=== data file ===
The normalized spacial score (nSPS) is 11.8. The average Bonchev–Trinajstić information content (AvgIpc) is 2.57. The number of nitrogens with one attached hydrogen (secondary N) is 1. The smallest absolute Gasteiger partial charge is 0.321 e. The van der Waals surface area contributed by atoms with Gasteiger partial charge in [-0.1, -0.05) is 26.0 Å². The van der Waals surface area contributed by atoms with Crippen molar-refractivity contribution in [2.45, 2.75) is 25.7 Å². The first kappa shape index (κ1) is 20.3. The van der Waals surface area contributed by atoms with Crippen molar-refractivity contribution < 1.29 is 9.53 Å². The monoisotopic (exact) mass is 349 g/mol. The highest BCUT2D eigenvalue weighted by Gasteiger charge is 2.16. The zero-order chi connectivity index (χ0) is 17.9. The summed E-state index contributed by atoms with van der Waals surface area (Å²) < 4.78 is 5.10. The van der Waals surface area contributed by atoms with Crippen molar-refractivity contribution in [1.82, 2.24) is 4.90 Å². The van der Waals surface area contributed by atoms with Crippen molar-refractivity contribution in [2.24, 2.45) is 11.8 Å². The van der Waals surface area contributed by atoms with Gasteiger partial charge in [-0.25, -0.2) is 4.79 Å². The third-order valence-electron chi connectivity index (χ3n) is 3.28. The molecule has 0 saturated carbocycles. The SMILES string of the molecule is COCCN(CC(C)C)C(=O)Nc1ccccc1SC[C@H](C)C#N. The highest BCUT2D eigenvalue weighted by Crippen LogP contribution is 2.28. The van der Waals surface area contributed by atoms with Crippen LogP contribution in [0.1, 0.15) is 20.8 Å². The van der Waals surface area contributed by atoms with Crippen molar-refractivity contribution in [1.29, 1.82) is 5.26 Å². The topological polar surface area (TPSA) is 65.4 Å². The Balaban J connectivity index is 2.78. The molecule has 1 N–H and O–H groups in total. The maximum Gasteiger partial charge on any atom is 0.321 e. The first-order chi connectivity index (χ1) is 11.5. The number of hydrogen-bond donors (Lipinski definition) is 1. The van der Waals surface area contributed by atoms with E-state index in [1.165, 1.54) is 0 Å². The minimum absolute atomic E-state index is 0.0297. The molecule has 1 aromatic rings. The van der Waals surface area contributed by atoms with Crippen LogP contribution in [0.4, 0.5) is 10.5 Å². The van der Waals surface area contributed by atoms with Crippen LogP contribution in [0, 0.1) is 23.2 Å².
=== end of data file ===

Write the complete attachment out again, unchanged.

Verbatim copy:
The normalized spacial score (nSPS) is 11.8. The average Bonchev–Trinajstić information content (AvgIpc) is 2.57. The number of nitrogens with one attached hydrogen (secondary N) is 1. The smallest absolute Gasteiger partial charge is 0.321 e. The van der Waals surface area contributed by atoms with Gasteiger partial charge in [-0.1, -0.05) is 26.0 Å². The van der Waals surface area contributed by atoms with Crippen molar-refractivity contribution in [2.45, 2.75) is 25.7 Å². The first kappa shape index (κ1) is 20.3. The van der Waals surface area contributed by atoms with Crippen molar-refractivity contribution < 1.29 is 9.53 Å². The monoisotopic (exact) mass is 349 g/mol. The highest BCUT2D eigenvalue weighted by Gasteiger charge is 2.16. The zero-order chi connectivity index (χ0) is 17.9. The summed E-state index contributed by atoms with van der Waals surface area (Å²) < 4.78 is 5.10. The van der Waals surface area contributed by atoms with Crippen molar-refractivity contribution in [1.82, 2.24) is 4.90 Å². The van der Waals surface area contributed by atoms with Crippen molar-refractivity contribution in [2.24, 2.45) is 11.8 Å². The van der Waals surface area contributed by atoms with Gasteiger partial charge in [-0.25, -0.2) is 4.79 Å². The third-order valence-electron chi connectivity index (χ3n) is 3.28. The molecule has 0 saturated carbocycles. The SMILES string of the molecule is COCCN(CC(C)C)C(=O)Nc1ccccc1SC[C@H](C)C#N. The highest BCUT2D eigenvalue weighted by Crippen LogP contribution is 2.28. The van der Waals surface area contributed by atoms with Crippen LogP contribution in [0.1, 0.15) is 20.8 Å². The van der Waals surface area contributed by atoms with Crippen molar-refractivity contribution in [1.29, 1.82) is 5.26 Å². The topological polar surface area (TPSA) is 65.4 Å². The Balaban J connectivity index is 2.78. The molecule has 1 N–H and O–H groups in total. The maximum Gasteiger partial charge on any atom is 0.321 e. The first-order chi connectivity index (χ1) is 11.5. The number of hydrogen-bond donors (Lipinski definition) is 1. The van der Waals surface area contributed by atoms with E-state index in [1.165, 1.54) is 0 Å². The minimum absolute atomic E-state index is 0.0297. The molecule has 1 aromatic rings. The van der Waals surface area contributed by atoms with Crippen LogP contribution in [0.4, 0.5) is 10.5 Å². The van der Waals surface area contributed by atoms with Crippen LogP contribution in [0, 0.1) is 23.2 Å².